CDC: E-Cigarette Use Triples Among Teens, But Health Risks of Nicotine (Sans Tobacco Products) Unclear

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Emily Carey Per...
CDC: E-Cigarette Use Triples Among Teens, But Health Risks of Nicotine (Sans Tobacco Products) Unclear
What’s On Your Mind?: 

According to a new CDC press release, current e-cigarette use among middle and high school students tripled from 2013 to 2014. Findings from the 2014 National Youth Tobacco Survey show that current e-cigarette use (use on at least 1 day in the past 30 days) among high school students increased from 4.5 percent in 2013 to 13.4 percent in 2014, rising from approximately 660,000 to 2 million students. Among middle school students, current e-cigarette use more than tripled from 1.1 percent in 2013 to 3.9 percent in 2014—an increase from approximately 120,000 to 450,000 students.

Read the CDC press release here: http://www.cdc.gov/media/releases/2015/p0416-e-cigarette-use.html

According to the US Surgeon General's Report on The Health Consequences of Smoking (Chapter 5, on Nicotine):
>>The evidence is sufficient to infer that at high-enough doses nicotine has acute toxicity, that nicotine activates multiple biological pathways through which smoking increases risk for disease., that nicotine exposure during fetal development, a critical window for brain development, has lasting adverse consequences for brain development, and that nicotine adversely affects maternal and fetal health during pregnancy, contributing to multiple adverse outcomes such as preterm delivery and stillbirth.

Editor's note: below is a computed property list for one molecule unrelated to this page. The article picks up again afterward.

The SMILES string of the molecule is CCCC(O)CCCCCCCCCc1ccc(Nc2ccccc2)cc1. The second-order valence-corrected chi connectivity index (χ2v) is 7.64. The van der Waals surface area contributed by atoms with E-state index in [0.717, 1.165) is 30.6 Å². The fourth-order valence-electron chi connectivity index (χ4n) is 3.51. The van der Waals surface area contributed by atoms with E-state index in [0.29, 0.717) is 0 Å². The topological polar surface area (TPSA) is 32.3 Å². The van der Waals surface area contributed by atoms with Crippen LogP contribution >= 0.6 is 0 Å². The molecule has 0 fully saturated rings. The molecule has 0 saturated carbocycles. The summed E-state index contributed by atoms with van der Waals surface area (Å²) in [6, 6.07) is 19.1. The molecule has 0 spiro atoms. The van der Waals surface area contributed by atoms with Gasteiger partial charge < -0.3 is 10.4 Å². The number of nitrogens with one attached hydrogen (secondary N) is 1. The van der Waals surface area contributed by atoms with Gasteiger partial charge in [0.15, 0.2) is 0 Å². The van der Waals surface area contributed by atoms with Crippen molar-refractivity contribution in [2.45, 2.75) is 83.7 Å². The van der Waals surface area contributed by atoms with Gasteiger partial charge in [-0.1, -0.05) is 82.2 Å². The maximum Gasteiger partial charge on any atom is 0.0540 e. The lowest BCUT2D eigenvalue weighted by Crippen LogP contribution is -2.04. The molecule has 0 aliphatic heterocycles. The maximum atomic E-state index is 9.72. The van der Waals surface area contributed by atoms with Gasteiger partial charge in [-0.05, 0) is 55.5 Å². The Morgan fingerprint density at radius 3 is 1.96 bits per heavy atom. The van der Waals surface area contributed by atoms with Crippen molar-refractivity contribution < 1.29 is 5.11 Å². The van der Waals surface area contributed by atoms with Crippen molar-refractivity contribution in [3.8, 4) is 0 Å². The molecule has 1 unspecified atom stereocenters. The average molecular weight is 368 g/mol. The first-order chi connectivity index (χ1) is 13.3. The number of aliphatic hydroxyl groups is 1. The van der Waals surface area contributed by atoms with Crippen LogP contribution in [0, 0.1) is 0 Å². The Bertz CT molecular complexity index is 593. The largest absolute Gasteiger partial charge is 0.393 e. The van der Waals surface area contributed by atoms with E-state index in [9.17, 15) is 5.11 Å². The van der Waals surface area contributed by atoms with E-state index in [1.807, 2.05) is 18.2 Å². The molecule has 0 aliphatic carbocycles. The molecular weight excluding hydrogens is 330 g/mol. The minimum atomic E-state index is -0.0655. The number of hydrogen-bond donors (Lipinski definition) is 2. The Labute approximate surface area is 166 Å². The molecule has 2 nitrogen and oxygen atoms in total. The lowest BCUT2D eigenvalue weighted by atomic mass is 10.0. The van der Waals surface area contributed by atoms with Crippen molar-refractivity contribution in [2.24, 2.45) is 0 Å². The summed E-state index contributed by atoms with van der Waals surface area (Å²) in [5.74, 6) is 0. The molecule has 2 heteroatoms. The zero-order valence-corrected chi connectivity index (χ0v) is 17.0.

>>The evidence is suggestive that nicotine exposure during adolescence, a critical window for brain development, may have lasting adverse consequences for brain development.
>>The evidence is INADEQUATE to infer the presence or absence of a causal relationship between exposure to nicotine and risk for cancer.

The Surgeon General's report is available here: http://www.surgeongeneral.gov/library/reports/50-years-of-progress/sgr50...

Should public health agencies' stance on e-cigarettes and nicotine replacement therapies (which don't involve tobacco exposure) be the same as or different than the stance on tobacco products? How should we approach public health topics where there is insufficient evidence to create an evidence-based policy?